September 03, 2016 – This morning, I stumbled upon the headline of a posting on mobihealthnews, entitled “Study finds iPads and games as effective as sedatives to calm pre-op anxiety in children” and starting out with saying “The hypnotic trance kids enter when they’re staring at an iPad isn’t just for on-demand quiet time in restaurants or
cars. Turns out, the smart tablets are so effective at zoning out kids, they work just as well as sedatives to quell anxiety before surgery“. This posting caught my attention immediately for at least two reasons.
First, for parents like myself, it would be very reassuring if, before any surgery, in effect you would not have to calm your child with any kind of medication but instead let them play, on their mobile yet smart device. Secondly, the posting points in the direction that in fact iPads (most probably, for that matter, any smart mobile device of today or of the future) might actually be approvable as a medical device. So, what would then qualify as a medical device? The definition by the American Food & Drug Administration (FDA) for medical device says that a medical device is “an instrument, apparatus, implement, machine, contrivance, implant, in vitro reagent, or other similar or related article, including a component part, or accessory which is:
- recognized in the official National Formulary, or the United States Pharmacopoeia, or any supplement to them,
- intended for use in the diagnosis of disease or other conditions, or in the cure, mitigation, treatment, or prevention of disease, in man or other animals, or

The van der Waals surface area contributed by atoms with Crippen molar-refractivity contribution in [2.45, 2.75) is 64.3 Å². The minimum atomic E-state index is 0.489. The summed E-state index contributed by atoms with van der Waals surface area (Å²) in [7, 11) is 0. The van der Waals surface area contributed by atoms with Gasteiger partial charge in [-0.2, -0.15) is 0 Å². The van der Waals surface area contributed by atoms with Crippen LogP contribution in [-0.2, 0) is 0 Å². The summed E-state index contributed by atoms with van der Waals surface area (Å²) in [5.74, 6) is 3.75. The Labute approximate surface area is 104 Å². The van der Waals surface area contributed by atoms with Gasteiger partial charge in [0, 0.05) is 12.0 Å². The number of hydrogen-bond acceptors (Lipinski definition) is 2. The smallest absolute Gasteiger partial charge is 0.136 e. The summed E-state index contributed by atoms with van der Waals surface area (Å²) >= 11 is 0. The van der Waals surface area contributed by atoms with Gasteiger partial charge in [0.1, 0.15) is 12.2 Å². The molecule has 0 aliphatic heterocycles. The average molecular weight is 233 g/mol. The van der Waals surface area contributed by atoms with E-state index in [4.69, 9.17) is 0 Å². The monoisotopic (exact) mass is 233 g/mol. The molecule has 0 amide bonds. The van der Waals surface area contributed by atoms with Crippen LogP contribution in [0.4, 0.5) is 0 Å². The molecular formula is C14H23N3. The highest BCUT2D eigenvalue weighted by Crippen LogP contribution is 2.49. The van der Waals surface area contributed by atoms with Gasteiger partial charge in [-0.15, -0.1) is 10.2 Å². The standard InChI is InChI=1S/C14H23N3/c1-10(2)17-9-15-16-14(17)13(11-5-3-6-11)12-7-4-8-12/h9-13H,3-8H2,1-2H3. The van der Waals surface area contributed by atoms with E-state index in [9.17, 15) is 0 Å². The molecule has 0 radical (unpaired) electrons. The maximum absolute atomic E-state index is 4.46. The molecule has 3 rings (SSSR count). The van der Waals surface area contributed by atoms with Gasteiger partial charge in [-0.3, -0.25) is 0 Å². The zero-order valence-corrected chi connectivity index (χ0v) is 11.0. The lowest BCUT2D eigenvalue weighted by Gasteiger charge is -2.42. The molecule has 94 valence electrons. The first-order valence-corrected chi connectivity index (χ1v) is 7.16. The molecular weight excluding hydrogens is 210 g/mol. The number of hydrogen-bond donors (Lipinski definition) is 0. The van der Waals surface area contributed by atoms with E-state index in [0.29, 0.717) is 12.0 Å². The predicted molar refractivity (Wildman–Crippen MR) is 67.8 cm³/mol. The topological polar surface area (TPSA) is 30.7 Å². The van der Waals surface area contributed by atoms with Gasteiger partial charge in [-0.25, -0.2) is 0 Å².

- intended to affect the structure or any function of the body of man or other animals, and which does not achieve any of its primary intended purposes through chemical action within or on the body of man or other animals and which is not dependent upon being metabolized for the achievement of any of its primary intended purposes.”
When you read the posting below, then it becomes clear that in the cited study, iPad had just the effect to “affect a function of the body (control of anxiety level) and doing so without chemical action within or on the body”. Bingo. As of yet, I would not want to speculate about the changes in the market place and pricing scheme for both, devices and medications, if in fact mobile smart devices should one day in the future become approvable as medical devices.
In the meantime, we may rest with taking note of the study by a group of French doctors, led by Dr. Dominique Chassard of Hopital Mere Enfant, Hospices Civils de Lyon, presented a poster at the World Congress of Anesthesiologists in Hong Kong that compared the use midazolam, a conventional sedative, to that of iPads loaded with age-appropriate game apps on 112 children aged 4 to 10 years old during and after ambulatory surgery. The children were randomly divided into two groups, with each group receiving either the midazolam or iPad 20 minutes before anesthesia. Child anxiety was measured (using m-YPAS scoring, a standardized assessment tool), by two independent psychologists at four time points: arrival at the hospital, separation from parents, during anesthesia induction and post anesthesia care unit. A half an hour after the child received their last dose of anesthesia, they were transferred to the ambulatory surgery ward. Parents were also assessed for anxiety during the arrival, separation and in the post-surgery unit.
The researchers found anxiety levels to be similar in both groups. The team has not published a full paper yet, but the poster referenced a 2006 study showing similar outcomes when using mobile devices as a means of distraction before pediatric operations.
“Our study showed that child and parental anxiety before anaesthesia are equally blunted by midazolam or use of the iPad,” Chassard concluded in the poster.
What’s more, the parents prefer to trade drugs for the mobile interactive tool to the sedative, and nurses found the anesthesia induction quality was higher with the iPad group. “… the quality of induction of anesthesia, as well as parental satisfaction, were judged better in the iPad group,” wrote Chassard. “Use of iPads or other tablet devices is a non-pharmacologic tool which can reduce perioperative stress without any sedative effect in pediatric ambulatory surgery.”